I’m really excited to get to this book, The Silver Chair. It is one of Lewis’ best Narnia books, and it was a hoot to read. But before I talk more about it, here’s a gif cap.
We open up to meet out primary protagonist, Jill. She’s not in the best of places right now, and is crying. This is due to here going to experiment house. An experimental school gone wrong. She’s sadly going through bullying issues, and is hiding away.
She is then comforted by one of her few friends, Eustace Scrub, from the last book, The Voyage of the Dawn Treader. He’s gone through some nifty character development. They talk to each other about how much school sucks, how Eustace is a better person, and how he’s better because he went to Narnia. Jill wants to know more, and Eustace starts talking all about his adventure. Jill thinks Narnia would be a much better place to visit than experiment house, and talks to Scrub who says maybe Aslan could help. They’re sadly interrupted when she hear one of the school bullies show up. She then run away, up a hill, and open a suspiciously unlocked door.
Suddenly they find themselves right next to a cliff. Jill is a bit freaked out, and accidentally makes Eustace fall over it down to his death.
He’s saved by a mysterious Lion, who blows him away like a cloud.
Jill is left alone, and is a bit bewildered at nearly killing her friend.
She gets thirsty and looks for a stream. There she finds the same lion again. If you’ve read the books, its obivious the lion is Aslan, but this Aslan isn’t the warm friendly lion from past books. He’s actually very terrifying.
Jill gives into thirst and drinks while Aslan watches her. She then gets up and starts to slowly walk away. Before she can however, Asland speaks to her. He first berates an already guilty Jill from pushing Eustace. He also gives her four signs she has to follow.
He then blows her away like a cloud too, making her swiftly travel over Narnia.
She then lands down in Narnia and meets up with Eustace, just in time to see Caspian off. Which means she’s missed the first sign.
Jill and Eustace meet Trumpkin, who takes them in and treats them very well. Jill is enjoying her time until she’s accosted by an owl and flown to an owl parliament.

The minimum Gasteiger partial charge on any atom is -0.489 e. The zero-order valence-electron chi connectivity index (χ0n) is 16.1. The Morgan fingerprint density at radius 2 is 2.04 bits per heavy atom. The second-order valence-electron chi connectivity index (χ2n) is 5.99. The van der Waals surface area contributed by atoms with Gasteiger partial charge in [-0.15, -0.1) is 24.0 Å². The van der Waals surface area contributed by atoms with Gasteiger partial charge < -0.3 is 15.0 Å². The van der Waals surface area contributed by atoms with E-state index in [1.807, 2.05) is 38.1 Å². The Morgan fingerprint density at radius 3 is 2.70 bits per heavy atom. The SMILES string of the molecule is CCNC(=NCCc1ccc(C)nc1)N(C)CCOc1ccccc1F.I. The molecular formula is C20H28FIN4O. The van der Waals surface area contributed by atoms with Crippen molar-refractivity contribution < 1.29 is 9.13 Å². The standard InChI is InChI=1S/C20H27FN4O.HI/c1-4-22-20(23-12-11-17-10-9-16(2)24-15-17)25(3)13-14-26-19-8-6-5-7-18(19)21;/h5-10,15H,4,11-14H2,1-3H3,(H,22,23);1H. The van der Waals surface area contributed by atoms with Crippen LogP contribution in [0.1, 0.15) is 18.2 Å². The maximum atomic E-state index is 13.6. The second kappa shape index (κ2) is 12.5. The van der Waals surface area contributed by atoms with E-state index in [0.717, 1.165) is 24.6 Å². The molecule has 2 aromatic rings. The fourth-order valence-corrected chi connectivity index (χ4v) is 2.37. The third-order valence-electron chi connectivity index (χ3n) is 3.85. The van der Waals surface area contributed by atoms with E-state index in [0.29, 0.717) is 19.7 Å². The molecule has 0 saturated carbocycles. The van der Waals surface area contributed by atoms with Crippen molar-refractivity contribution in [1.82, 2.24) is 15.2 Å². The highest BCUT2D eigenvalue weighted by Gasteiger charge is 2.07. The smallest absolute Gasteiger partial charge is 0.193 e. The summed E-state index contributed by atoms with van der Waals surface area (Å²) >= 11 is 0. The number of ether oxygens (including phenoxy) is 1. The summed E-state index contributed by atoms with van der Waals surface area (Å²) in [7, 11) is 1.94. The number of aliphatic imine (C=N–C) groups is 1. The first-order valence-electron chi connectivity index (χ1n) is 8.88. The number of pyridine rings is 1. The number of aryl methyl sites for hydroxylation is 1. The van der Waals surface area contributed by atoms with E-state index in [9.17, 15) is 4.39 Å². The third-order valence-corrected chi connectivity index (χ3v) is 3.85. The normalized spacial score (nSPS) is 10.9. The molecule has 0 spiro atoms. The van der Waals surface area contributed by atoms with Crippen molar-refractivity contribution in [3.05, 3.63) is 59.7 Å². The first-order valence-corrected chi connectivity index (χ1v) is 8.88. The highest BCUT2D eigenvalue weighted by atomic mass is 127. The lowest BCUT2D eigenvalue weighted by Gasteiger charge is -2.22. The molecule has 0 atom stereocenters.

After some political satire the duo are sent to Puddleglum, who’s best described as a combination between Gandalf and Eeyore.
They then march along for a while, come across a giant bridge, and meet a mysterious lady
And a completely armored knight. Mysterious lady tells them to hang out with the giants in Harfang, and then rides off.
The kids take the advice, much to Puddleglum’s chagrin.
They finally make it during a snowstorm and arrive at the giants castle.
The trio is warmly greeted and smothered in kindness. However, Jill remembers, after Aslan shows up, that she kinda sort of has to fulfill a quest and has mucked up two more signs.
So the trio plan an escape.
Just as they leave, they found out the giants are planning to eat them!
They then skedaddle out of there.
They find a deep hole, trapped underground.
And then captured by diverse earthpeople.
Everyone is then moved through the weird underground via boat.
Soon they meet the knight who wore all of the that armor, and he’s really silly.
He then warns them about how gets really weird and has to sit in this swanky shiny silver chair.
He says the trio can see in this weird crazy state as long as they promise not to untie him. Oddly enough, this ‘crazy, weird’ state is surprisingly sane, and even swears by Aslan.
Since this is one of the signs, the trio have no choice but to free the man, who is actually the prince Rilian, who then destroys the chair.
Unfortunately the witch shows up and is unsettling calm.
The Green Witch then tries to hypotize everyone.
She speaks about reality, how her dark underground is the only word there is, how there is no Narnia, how she likes cats. Everyone is fooled and soothed by her calming and tempting words. But Puddleglum, in a last ditch push against the witch, walks over the fire fire, and stomps it out with his bare feet.
The witch is not very happy at this, and her sweet melodious voice gets really vindictive. She thens turns into a snake, and attacks!
Rillian ain’t having any of that, and cuts her down.
The team then takes a short tea break.
They start to get out, and notice strange things. Like a giant red crater above them, a rising water level(damn (under)global warming), and the earthmen acting weirdly. Rilian goes back to get the shield and some of those cool horse he was riding earlier. The team then sets out to escape the underworld.